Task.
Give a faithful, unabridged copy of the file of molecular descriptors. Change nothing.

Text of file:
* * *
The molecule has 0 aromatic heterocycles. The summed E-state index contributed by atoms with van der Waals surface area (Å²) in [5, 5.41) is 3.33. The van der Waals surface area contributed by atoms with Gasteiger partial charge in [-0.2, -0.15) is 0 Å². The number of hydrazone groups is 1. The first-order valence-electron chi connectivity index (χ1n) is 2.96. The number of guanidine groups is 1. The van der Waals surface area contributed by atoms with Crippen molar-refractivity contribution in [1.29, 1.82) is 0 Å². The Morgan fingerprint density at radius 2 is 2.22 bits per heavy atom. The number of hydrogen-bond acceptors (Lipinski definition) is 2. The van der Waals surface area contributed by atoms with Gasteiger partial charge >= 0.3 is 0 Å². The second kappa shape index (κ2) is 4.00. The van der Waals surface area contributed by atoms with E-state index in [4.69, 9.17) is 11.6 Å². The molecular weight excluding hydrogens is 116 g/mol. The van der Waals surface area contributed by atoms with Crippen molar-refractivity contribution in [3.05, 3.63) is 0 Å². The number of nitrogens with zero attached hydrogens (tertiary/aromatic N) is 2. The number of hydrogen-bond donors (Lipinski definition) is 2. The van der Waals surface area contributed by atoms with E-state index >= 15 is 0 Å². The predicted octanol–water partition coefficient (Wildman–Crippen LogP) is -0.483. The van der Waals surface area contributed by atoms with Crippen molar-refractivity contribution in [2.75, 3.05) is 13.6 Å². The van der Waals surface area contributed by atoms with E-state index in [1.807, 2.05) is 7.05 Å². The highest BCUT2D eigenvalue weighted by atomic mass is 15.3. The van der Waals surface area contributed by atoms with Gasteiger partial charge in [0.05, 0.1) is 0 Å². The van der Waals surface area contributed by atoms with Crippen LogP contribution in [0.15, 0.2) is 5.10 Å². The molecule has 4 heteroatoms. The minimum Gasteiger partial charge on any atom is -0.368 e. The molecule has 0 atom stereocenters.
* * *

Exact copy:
The molecule has 0 aromatic heterocycles. The summed E-state index contributed by atoms with van der Waals surface area (Å²) in [5, 5.41) is 3.33. The van der Waals surface area contributed by atoms with Gasteiger partial charge in [-0.2, -0.15) is 0 Å². The number of hydrazone groups is 1. The first-order valence-electron chi connectivity index (χ1n) is 2.96. The number of guanidine groups is 1. The van der Waals surface area contributed by atoms with Crippen molar-refractivity contribution in [1.29, 1.82) is 0 Å². The Morgan fingerprint density at radius 2 is 2.22 bits per heavy atom. The number of hydrogen-bond acceptors (Lipinski definition) is 2. The van der Waals surface area contributed by atoms with Gasteiger partial charge >= 0.3 is 0 Å². The second kappa shape index (κ2) is 4.00. The van der Waals surface area contributed by atoms with E-state index in [4.69, 9.17) is 11.6 Å². The molecular weight excluding hydrogens is 116 g/mol. The van der Waals surface area contributed by atoms with Crippen molar-refractivity contribution in [3.05, 3.63) is 0 Å². The number of nitrogens with zero attached hydrogens (tertiary/aromatic N) is 2. The number of hydrogen-bond donors (Lipinski definition) is 2. The van der Waals surface area contributed by atoms with E-state index >= 15 is 0 Å². The predicted octanol–water partition coefficient (Wildman–Crippen LogP) is -0.483. The van der Waals surface area contributed by atoms with Crippen molar-refractivity contribution in [2.75, 3.05) is 13.6 Å². The van der Waals surface area contributed by atoms with E-state index in [1.807, 2.05) is 7.05 Å². The highest BCUT2D eigenvalue weighted by atomic mass is 15.3. The van der Waals surface area contributed by atoms with Gasteiger partial charge in [0.05, 0.1) is 0 Å². The van der Waals surface area contributed by atoms with Crippen LogP contribution in [0.15, 0.2) is 5.10 Å². The molecule has 4 heteroatoms. The minimum Gasteiger partial charge on any atom is -0.368 e. The molecule has 0 atom stereocenters.